I am giving a talk in a few days about the relevance of Leo the Great’s letters for the modern Middle East. The basic argument is: the Oriental Orthodox still reject Leo’s theology and the Council of Chalcedon, however nuanced their official positions may be, based upon ecumenical joint declarations about Christology. The root of the schism between the Miaphysites and the imperial church (whose descendants are Roman Catholic, Eastern Orthodox, Protestant) is the acceptance of Leo’s Christology at Chalcedon in 451.
What I want to find are stats on the different churches of the Middle East. Naively, I imagined that it was not necessarily so bad. There are the main focus of my investigation, the Oriental Orthodox: Coptic Orthodox, Syrian/Syriac Orthodox (“Jacobites”), Armenian Apostolic, as well as the Ethiopian and Eritrean Orthodox. They are also in communion with the Indian Orthodox Church. And I knew there was also the Church of the East, formerly misleadingly called “Nestorian”. The other main churches I knew about are the Eastern Orthodox, particularly the Antiochene Orthodox and Georgian Orthodox, although I did visit an Eastern Orthodox church in Cairo that was under their own patriarch in Alexandria.
The destabilising element, however, is the West. First: the Church of Rome. I knew there were so-called “Melkites” in communion with Rome as the result of a simultaneous union with Rome and schism within the Antiochene Orthodox Church. I also knew about the Chaldean Catholics in Iraq, themselves of a similar event in the Church of the East. And I knew that the Maronites are in communion with Rome. Plus, of course, western Rite Roman Catholics. The Church of Rome’s attempts at reunion in the 17th and 18th centuries seem to have resulted in some members of most of the historic churches of the Middle East joining them, but some not.
It gets more complicated, of course, because Anglicans have tried similar things as the Roman Catholics, seeking to enter into full communion with indigenous churches that are of apostolic origin with episcopal structure. And some of them go for Anglicanism, others don’t. So even more schism. This is not to bring in the many splinters of Protestantism familiar to any of us from the West.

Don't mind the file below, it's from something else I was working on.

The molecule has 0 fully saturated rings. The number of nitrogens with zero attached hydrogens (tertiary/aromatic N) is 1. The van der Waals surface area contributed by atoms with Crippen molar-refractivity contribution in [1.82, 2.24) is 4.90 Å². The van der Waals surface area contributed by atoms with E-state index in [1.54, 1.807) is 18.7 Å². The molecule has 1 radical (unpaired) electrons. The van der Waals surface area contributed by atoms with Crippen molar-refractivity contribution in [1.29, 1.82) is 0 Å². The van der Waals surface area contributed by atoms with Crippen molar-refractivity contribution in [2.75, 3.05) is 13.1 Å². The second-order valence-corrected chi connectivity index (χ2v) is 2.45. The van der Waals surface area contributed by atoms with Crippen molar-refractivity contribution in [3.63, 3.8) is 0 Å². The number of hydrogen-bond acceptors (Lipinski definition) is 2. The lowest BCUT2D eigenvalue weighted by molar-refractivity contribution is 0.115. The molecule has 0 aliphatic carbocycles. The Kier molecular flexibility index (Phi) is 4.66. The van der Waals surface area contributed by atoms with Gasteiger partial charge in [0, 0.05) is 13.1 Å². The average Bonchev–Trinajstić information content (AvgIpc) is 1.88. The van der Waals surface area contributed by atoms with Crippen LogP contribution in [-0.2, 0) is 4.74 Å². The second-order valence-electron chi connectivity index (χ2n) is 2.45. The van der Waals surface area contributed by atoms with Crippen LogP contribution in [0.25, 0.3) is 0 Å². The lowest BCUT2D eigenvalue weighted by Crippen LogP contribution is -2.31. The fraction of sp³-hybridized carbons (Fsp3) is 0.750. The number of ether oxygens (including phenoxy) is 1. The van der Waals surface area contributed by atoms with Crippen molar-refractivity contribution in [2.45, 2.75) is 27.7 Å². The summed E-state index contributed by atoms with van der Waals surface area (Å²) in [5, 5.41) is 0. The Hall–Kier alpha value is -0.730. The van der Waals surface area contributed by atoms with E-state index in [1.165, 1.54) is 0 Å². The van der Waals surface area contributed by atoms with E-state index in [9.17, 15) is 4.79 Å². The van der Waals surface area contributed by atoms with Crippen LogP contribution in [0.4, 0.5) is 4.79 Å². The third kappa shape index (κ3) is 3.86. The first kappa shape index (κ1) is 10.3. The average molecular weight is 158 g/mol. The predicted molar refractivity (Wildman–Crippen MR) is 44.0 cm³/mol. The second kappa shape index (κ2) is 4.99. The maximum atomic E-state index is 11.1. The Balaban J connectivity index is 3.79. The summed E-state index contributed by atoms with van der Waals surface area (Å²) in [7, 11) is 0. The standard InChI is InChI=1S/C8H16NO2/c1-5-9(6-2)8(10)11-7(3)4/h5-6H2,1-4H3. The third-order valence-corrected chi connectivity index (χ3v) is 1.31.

I have to admit at this point that it has grown vaguer because I found it very hard keeping all of the different historic churches of the Middle East in order. Many of them have very similar names, for one thing. Others I had never heard of. But they exist, and they seek to live out the Christian life faithfully in often trying circumstances, whether we think of Daesh/ISIS in Iraq or civil war in Syria or non-government-sanctioned moments of persecution in Egypt or the memory of attempted genocide on Armenian and Assyrian Christians by the Ottomans.
What all of these faithful followers of Jesus have in common is an apostolic lineage. All of them can trace their bishops through succession back to the apostles, just like the Bishop of Rome or of Canterbury — mind you, Archbishop Welby can trace his succession back to Augustine of Canterbury, and from him to Gregory the Great of Rome. But that sort of thing is how it works for most of these churches as well — they can trace their bishops back to a missionary bishop who was connected with an older church, and the chain goes back to the apostles.
When I think about this, the apostolic succession argument, even if I were to fully embrace it, it clearly not quite strong enough to convert me out of Anglicanism. First, we tend to think that we have apostolic succession, certain denials thereof by the Church of Rome notwithstanding. Second, whose apostolic succession to choose? Roman Catholicism? Eastern Orthodoxy? Oriental Orthodoxy? The Church of the East? All of them have a tendency to say that their own form of Christianity is nothing but the pure tradition handed down by the apostles. This is actually an important point I want to consider in a later post.
Anyway, the Middle East is complicated, not only for the above but also because we Protestants are there bringing new and different approaches to the faith, from Anglicanism and Methodism to Pentecostalism. Perhaps the saddest part of this is the fact that so much of the complication arose from attempts by the Roman Catholic Church to restore Christian unity centuries ago.
How might we do better today?